A Day in the Life, 2014 Version

Nov 27, 2014

Looking for a world that’s rational? Travel off planet.

2014 11 27 Day in the Life Graphic

Let me tell you about my last 24 hours. Spoiler alert: don’t expect to find anything too surprising in what follows. There were no cataclysmic events, just garden-variety bizarre occurrences.

I do have a point to make, however, about the loopy existence we now all take for granted.

My wife and I started yesterday’s workday early, driving to a small sports club near our home that has an indoor swimming pool. About once a month, I like to squeeze in a few laps before my usual responsibilities kick in.

After completing about ten lengths of the pool, I noticed ˗ out of the corner of my eye ˗ a lady enter the chamber from the side door. That wasn’t unique in itself. There were already three other people swimming with Donna and myself.

But something else did catch my attention. She was carrying a large-sized cup of coffee in a paper holder and kept it with her when she climbed in with the rest of us.

I’ve never seen that before. I suspect it’s a formula for disaster.

In this instance, I’ll never know, since I left soon afterwards to go back home and drive two of our children to their classes.

We arrived on time and I dropped Ted off at his high school. As I was exiting the property with Tammy still in the van, another parent, who had been behind us only a second before, letting out his daughter, swung into the left lane and sped past ˗ in the driveway.

I guess he was in a hurry. Far be it from me to stand in his way!

Back out on a suburban street again, I came to a four-way stop. There was another driver at 90 degrees to me who had arrived first, thereby gaining the right-of-way. Which would have been fine, except she was pre-occupied with brushing her teeth.

I don’t how that was supposed to work. I can only assume she’d purchased a mobile spit bowl off the Internet.

Tammy was then successfully deposited among her girlfriends at another school.

During the remainder of my drive, I was twice forced to negotiate around and between cordons of not-so-tiny orange and black-striped construction pylons. They do serve a useful and important purpose. They’re meant to keep us out of harm’s way.

Nevertheless, by impinging on the natural flow of traffic, they can create confusion and, at a minimum, demand more concentration.

But that’s not the biggest issue. I don’t know whether it’s the same in other jurisdictions in the U.S. and Canada, but in my home province of Ontario, there are construction pylons (a.k.a., “cones”) everywhere these days. They are ubiquitous.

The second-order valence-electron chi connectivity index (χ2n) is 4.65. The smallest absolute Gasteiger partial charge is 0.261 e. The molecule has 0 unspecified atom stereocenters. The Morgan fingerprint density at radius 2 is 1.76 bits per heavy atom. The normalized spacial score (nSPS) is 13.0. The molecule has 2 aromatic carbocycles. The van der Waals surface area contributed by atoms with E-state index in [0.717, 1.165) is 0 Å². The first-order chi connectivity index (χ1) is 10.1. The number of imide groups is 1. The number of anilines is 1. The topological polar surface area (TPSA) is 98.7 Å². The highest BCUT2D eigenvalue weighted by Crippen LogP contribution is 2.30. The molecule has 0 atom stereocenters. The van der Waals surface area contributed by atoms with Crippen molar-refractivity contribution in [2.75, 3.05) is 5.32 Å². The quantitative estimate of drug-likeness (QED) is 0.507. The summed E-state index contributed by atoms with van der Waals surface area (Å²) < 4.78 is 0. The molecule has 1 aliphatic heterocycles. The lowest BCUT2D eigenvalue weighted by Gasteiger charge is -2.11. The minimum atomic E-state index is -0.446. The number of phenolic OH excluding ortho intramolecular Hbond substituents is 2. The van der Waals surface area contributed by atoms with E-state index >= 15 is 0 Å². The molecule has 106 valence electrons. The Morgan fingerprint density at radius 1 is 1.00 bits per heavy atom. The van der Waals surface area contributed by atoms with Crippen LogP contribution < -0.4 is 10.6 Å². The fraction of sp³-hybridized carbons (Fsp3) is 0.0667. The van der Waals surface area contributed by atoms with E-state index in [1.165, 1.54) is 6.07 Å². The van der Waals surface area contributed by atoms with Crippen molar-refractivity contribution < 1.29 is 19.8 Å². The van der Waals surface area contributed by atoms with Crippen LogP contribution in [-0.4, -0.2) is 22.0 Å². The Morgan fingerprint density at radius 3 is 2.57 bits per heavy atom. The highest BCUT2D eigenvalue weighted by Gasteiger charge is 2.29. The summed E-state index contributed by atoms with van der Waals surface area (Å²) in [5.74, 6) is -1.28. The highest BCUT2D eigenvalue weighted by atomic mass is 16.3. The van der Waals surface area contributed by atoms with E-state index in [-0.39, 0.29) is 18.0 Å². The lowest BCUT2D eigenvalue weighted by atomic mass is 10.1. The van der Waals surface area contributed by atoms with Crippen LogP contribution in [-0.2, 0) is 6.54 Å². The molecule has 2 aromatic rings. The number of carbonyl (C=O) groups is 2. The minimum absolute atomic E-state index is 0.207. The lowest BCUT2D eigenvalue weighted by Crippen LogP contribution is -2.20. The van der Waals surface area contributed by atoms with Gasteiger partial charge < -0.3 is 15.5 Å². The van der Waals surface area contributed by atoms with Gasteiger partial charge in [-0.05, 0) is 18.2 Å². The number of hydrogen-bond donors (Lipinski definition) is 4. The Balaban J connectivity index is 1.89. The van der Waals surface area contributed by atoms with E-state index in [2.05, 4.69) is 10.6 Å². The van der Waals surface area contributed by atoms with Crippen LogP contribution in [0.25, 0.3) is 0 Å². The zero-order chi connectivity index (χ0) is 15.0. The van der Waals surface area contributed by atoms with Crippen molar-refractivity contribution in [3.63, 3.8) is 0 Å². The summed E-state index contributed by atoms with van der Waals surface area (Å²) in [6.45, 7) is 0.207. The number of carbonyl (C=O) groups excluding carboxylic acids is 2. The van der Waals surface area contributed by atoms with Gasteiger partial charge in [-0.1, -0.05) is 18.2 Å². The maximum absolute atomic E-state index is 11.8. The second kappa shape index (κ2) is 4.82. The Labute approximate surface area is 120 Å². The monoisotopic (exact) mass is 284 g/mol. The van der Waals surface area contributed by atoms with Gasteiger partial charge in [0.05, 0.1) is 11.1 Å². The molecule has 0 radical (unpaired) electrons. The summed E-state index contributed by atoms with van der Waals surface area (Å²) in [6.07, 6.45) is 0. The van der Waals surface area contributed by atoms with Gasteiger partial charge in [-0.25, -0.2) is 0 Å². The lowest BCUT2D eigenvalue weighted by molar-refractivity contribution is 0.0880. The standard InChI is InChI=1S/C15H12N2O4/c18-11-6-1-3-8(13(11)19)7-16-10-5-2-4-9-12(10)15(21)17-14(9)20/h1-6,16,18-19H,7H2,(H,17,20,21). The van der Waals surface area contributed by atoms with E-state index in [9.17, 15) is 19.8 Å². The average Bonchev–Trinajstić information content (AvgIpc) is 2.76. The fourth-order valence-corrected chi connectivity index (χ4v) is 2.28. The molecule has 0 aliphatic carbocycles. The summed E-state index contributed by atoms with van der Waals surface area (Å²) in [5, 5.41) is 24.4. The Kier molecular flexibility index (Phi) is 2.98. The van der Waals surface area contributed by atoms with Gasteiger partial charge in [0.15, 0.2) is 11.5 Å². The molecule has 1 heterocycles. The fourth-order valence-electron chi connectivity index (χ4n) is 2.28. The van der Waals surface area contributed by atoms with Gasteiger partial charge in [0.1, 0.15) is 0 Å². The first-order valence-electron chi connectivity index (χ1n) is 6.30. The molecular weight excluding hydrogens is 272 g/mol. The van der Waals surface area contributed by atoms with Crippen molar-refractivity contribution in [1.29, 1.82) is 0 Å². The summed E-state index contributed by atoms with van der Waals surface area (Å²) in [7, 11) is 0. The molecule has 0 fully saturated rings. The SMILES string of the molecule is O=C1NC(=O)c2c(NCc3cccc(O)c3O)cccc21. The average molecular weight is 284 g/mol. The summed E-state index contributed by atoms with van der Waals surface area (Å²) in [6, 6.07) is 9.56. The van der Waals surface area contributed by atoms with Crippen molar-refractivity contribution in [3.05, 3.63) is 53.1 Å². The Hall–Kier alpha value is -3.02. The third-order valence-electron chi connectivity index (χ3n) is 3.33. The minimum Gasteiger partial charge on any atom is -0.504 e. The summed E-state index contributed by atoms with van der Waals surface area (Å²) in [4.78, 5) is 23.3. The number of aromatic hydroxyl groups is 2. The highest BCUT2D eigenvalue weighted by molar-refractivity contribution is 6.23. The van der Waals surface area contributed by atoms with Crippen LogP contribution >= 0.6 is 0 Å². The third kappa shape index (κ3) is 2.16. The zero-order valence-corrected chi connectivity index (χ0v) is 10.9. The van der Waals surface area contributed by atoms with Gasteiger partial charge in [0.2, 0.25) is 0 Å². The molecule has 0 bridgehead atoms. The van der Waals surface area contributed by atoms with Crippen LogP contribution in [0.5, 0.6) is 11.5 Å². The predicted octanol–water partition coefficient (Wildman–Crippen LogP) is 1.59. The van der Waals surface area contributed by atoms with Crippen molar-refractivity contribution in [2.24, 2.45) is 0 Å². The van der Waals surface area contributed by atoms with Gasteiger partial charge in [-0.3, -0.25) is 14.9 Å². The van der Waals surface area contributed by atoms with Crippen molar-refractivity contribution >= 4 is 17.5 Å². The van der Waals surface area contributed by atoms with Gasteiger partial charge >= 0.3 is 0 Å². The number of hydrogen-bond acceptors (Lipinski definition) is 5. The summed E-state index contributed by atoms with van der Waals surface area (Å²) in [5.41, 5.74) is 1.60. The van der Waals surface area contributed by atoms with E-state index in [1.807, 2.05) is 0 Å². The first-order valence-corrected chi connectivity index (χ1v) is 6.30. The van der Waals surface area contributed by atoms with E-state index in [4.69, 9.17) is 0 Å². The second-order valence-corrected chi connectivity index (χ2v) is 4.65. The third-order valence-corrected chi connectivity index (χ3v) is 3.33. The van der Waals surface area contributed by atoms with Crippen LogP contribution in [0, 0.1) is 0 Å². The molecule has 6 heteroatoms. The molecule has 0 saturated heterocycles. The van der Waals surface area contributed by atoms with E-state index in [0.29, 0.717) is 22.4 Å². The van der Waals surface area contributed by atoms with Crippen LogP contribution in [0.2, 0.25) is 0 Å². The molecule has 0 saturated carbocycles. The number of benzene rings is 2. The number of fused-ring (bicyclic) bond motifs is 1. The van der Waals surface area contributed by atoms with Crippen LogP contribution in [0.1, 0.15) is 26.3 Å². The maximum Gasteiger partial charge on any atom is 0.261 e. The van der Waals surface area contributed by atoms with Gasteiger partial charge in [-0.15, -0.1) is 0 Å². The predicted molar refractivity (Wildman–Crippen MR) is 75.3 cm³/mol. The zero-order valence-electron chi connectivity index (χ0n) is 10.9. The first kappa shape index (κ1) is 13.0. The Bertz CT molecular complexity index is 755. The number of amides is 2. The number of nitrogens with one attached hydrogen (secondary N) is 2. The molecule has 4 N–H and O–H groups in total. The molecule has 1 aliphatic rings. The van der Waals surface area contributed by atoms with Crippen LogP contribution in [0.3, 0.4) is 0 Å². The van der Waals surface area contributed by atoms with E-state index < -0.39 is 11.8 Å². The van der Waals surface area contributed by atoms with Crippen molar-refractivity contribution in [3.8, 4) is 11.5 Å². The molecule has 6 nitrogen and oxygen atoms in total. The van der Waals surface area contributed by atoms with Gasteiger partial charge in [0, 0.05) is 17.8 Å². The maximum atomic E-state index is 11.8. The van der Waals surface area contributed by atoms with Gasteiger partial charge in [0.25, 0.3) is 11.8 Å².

Toronto seems to have them on every street. So does Bradford. Likewise, Barrie.

I’ve been asking my friends who travel by car more than I do about other sightings. Because I work in the construction industry and should be pleased to see activity proceeding wherever and whenever possible, there’s a certain word I don’t like to use.

Regrettably, though, I don’t know how else to say it.  Apparently there are also cone “infestations” in Peterborough, London and numerous other locations.

May I make a suggestion that would render such objects friendlier?

Someone could make a fortune by manufacturing durable “skins” to place over them, with more seasonally-appropriate coloring. Red, green and white stripes would turn them into winter holiday “canes” rather than cones.

I’m going to skip over my day spent at work. That’s quite a different compartment, with its own set of vicissitudes that don’t need exploring at this time.

One incident stood out at lunch. The background news on the radio in the sandwich shop across the street from my office was featuring the story of another celebrity who has joined the ranks of those with private lives that are likely polar opposites of their public personas.

Rather than sitting down to eat, as I’d been planning, I ordered take-out.

After quitting time arrived and I was on my second drive home, I noticed a teenager on an adjacent sidewalk rising up a slight incline, wearing roller blades. It didn’t register immediately, but he wasn’t pumping with his legs.

How could that be? A Google search when I reached my destination revealed that an enterprising firm is now making battery-powered skates. How cool is that? I’ll have to get a pair.

Have I mentioned it was a Friday? As a family, we decided to go to the movies that evening. At least I knew what to expect. For each of us, the cost of popcorn and a soft drink would be more than the price of the ticket.

Having a few minutes to kill before the start of the movie, we walked next door and entered the local outlet of one of the nation’s biggest book-selling chains. After a few minutes of browsing, I noticed that one-third of the floor space was given over to selling clothes (mainly scarves and socks), pottery and candles.

There was no denying how nice the place smelled.

On the third drive home that day, after watching the movie, we once again traversed several pylon mazes.

Movie-thoughts morphed into TV-thoughts and I was reminded that in the early years of the show Saturday Night Live, a recurring routine followed the laughably awkward attempts of the Conehead family, from outer space, to fit in here on earth.

I couldn’t help speculating that maybe their offspring have proliferated and are now living among us in plain sight.   

If you, the reader, are younger than a certain age, perhaps none of the foregoing will seem in any way odd.

To a somewhat older crowd, however, the wobbly progress of our planet along the space-time continuum induces alarm and wonder in about equal measure.

Speaking of space aliens, at least there’s this to be said. We may be inadvertently rendering ourselves immune from invasion.

What clear-thinking intergalactic warrior race, if it had its druthers, would ever want to subjugate, and then be forced to administer, humankind?

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